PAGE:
Always the funny man

A Clown's Prayer

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Aut Mori Grotto Clown Slim Jim also known as Jim Giles of Boardman recites "The Clown's Prayer".

Laughter Is The Best Medicine

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Aut Mori Grotto Clown Slim Jim discovers laughter is the best medicine.


CLOWNING AROUND: Jim Giles, 79, also known as “Slim Jim the Clown,” above, makes a balloon figure at Greenbriar in Boardman, left. Tracy Stamper, director of nursing at Greenbriar, looks on. Giles, who has been a member of Aut Mori Grotto Clown group for 40 years, recently underwent surgery and is going through rehab at Greenbriar.


Jim Giles, 79, also known as Slim Jim the Clown" undergoes occupational therapy at Greenbrier in Boardman. Giles, a well known local clown and member of Aut Mori Grotto Clown group for 40 years, recently underwent surgery and some complications and is going through rehab at Greenbrier. He says it is important for people to smile.


Jim Giles, 78, of Youngstown known as Slim Jim, an Aut Mori Grotto clown since 1969, applies his clown make up and costume. He will be among a group of clowns performing a the Circus Aut Mori at the Chevy this weekend. Behind him is a portrtait of his wife of more than 50 years who died in 2006.WD LEWIS

A convalescing clown spreads his joy to other patients at rehab center


Vindicator Staff Writer

BOARDMAN — Though laughter may not be the best medicine, Jim Giles knows it certainly can help remedy what ails you.

Even after a serious medical procedure, the 79-year-old clown is still giving the gift of laughter.

“We’re very thankful we had a patient like him here,” said Tracy Stamper, director of nursing at Greenbriar Rehabilitation Hospital in Boardman, where Giles had spent the last week.

“He’s uplifted the patients’ spirits during his time here, especially with the holiday being so close,” she said. “He’s given patients the ability to be thankful. It’s been a blessing.”

Giles, more affectionately known as “Slim Jim,” has been a clown for 40 years and is a member of the local Aut Mori Grotto Clown unit.

He recently underwent emergency surgery to alleviate an obstructed bowel and was in intensive care before his rehab stint at Greenbriar.

But Giles will spend the holidays at home with family. Though he won’t make his annual trip to San Antonio, Texas, to meet family, he’s still happy to be home.

“I have a lot to be thankful for,” he said. “I’m very excited to be home.”

Giles is no stranger to hospitals. He and other Grotto clowns have made dozens of trips to hospitals to visit and entertain the patients.

But this was his first trip to the hospital as a patient in more than 20 years, Giles said.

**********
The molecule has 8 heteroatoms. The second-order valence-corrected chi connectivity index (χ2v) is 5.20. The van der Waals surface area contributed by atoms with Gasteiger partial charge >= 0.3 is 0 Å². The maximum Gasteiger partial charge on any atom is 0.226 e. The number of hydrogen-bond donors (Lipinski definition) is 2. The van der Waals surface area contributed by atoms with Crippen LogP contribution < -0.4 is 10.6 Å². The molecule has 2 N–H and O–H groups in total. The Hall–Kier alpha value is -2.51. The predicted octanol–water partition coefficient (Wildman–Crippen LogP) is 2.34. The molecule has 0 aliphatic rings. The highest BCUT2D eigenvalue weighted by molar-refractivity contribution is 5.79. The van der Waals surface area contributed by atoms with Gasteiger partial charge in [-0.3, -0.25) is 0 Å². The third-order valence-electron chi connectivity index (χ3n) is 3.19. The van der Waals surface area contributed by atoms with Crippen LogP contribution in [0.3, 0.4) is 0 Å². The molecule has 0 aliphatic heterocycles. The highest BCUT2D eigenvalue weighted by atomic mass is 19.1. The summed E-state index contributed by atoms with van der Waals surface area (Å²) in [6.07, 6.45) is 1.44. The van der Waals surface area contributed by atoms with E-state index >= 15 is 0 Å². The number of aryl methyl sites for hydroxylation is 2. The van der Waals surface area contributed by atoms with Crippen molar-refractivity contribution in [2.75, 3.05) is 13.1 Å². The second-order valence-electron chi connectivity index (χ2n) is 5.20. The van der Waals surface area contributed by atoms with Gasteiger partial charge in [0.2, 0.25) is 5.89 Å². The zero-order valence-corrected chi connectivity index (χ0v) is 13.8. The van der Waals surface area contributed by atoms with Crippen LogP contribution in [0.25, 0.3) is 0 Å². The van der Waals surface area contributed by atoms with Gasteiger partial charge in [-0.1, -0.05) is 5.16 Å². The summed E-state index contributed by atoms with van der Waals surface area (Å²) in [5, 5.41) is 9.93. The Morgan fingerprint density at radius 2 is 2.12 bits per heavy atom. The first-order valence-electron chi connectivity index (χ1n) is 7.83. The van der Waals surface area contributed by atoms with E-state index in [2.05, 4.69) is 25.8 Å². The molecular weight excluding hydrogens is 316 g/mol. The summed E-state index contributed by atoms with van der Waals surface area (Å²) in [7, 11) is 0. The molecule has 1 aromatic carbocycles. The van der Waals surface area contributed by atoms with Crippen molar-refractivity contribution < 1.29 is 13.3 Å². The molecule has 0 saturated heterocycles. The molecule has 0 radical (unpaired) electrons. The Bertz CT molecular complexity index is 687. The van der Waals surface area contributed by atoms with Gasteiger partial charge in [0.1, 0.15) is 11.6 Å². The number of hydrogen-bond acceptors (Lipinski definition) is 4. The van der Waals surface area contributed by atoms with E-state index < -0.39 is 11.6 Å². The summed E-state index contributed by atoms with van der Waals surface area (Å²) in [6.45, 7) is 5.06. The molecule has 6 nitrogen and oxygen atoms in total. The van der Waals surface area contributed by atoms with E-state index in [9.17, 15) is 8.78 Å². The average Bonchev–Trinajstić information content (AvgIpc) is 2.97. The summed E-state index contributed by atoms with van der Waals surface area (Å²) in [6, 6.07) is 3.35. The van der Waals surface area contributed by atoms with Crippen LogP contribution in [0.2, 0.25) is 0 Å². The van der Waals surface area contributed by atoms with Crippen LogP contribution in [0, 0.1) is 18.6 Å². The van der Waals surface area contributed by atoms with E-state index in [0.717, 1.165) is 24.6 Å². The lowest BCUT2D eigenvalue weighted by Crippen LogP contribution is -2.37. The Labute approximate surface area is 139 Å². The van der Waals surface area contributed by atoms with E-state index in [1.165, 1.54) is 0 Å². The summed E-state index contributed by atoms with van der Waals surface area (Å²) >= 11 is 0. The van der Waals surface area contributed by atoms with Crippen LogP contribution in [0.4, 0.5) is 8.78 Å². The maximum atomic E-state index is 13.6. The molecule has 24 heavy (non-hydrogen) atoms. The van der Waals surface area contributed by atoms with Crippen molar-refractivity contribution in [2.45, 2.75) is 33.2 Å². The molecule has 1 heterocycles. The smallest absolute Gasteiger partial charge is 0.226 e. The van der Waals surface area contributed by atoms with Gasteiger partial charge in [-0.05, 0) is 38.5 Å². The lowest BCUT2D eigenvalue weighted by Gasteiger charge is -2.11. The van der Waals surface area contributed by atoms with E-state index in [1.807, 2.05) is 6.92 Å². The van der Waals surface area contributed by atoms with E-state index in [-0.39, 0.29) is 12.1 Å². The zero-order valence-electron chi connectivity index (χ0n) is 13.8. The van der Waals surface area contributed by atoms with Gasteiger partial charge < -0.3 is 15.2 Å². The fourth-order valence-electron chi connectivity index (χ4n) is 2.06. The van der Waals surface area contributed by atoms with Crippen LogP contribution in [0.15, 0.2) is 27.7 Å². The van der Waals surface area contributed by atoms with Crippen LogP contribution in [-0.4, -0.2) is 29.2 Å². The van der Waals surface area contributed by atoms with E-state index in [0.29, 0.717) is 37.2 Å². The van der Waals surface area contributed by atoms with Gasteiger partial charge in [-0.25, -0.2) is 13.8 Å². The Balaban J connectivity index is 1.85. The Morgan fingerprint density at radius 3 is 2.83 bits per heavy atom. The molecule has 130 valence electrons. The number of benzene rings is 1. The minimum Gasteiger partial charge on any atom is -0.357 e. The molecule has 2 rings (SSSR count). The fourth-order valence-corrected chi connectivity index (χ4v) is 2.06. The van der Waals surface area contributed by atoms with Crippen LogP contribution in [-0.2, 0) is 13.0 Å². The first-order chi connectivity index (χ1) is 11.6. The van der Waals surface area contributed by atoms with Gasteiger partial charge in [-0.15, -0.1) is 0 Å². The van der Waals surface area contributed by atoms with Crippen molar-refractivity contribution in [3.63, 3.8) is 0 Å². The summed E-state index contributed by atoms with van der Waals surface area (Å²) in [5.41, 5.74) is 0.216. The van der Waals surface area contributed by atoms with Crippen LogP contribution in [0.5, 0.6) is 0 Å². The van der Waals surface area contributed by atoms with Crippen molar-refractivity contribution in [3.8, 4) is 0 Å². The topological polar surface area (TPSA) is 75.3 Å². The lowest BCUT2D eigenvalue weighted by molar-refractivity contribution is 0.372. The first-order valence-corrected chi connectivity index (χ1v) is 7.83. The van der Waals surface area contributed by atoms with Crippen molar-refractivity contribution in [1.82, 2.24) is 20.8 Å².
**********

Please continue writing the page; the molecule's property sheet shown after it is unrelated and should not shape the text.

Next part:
“It’s a lot different than when you’re outside trying to entertain people than when you’re one of the patients,” he said.

Giles was not deterred by his stay at Greenbriar, which ended Wednesday.

He said the most important thing during his recovery is a positive mental attitude.

“Being a clown has really helped me a lot to get through a lot of things because I see how the other side is worse when I’ve entertained them,” he said. “I’m still a clown, and I still have the ability to make people laugh.”

Sitting peacefully in a recliner in at room at Greenbriar, Giles was surrounded by pictures, balloons — many of which he’s blown up and twisted into animals — and cards wishing him good health.

Giles also was surrounded by smiles from the patients and employees of Greenbriar, where he’d been for a little more than a week.

“He has been just a joy to be here,” said Stamper. “Ever since he got here, he’s been telling his jokes and singing.”

Giles also has taken some time to appreciate the perspective of the patient.

“How they live when they’re there, it’s like a regimented thing,” he said. “You eat at a certain time, and you have to get used to that.”

But while Giles would agree his previous condition was no laughing matter, it doesn’t stop him from clowning around with the staff and patients.

“I think the sense of humor he brings to the table helps tremendously with the patients,” Stamper said. “Slim Jim also impacts the staff’s attitude because they’re all so focused on making sure they’re getting their treatments done and giving their medication. But he kind of just slows them down by telling a joke.”

Giles shrugged and summed it up quite simply.

“I like to see people smile, that’s all,” Giles said. “That’s my main goal in life.”

Stamper said Giles’ presence has been particularly helpful for two men recovering from serious medical ailments. He has befriended them and changed their outlook.

“Both gentlemen had very serious surgeries and were kind of depressed when they came here,” she said. “But since they’ve been hanging out with Slim Jim, you can see their mood improving, and they’re actually coming out of their shells ... whereas before they didn’t want to come out of their room.”

But Giles’ jokes aren’t reserved. One of his favorites is to ask people who just came out of a rehabilitation session how they are feeling. When they tell him “OK!” he has a message for them.

“I’ll say, ‘I don’t like to tell you this, but they’re not doing their job. You’re not supposed to feel good; you’re supposed to be sore.’”

The best part of his day, Giles said, is making someone smile.

“I didn’t really realize it, but I think I’ve been a clown all my life,” he said with his own big smile. “I really, really love it, and I don’t know what I would do if I didn’t have clowning. I’ll be a clown until the day I pass away.”

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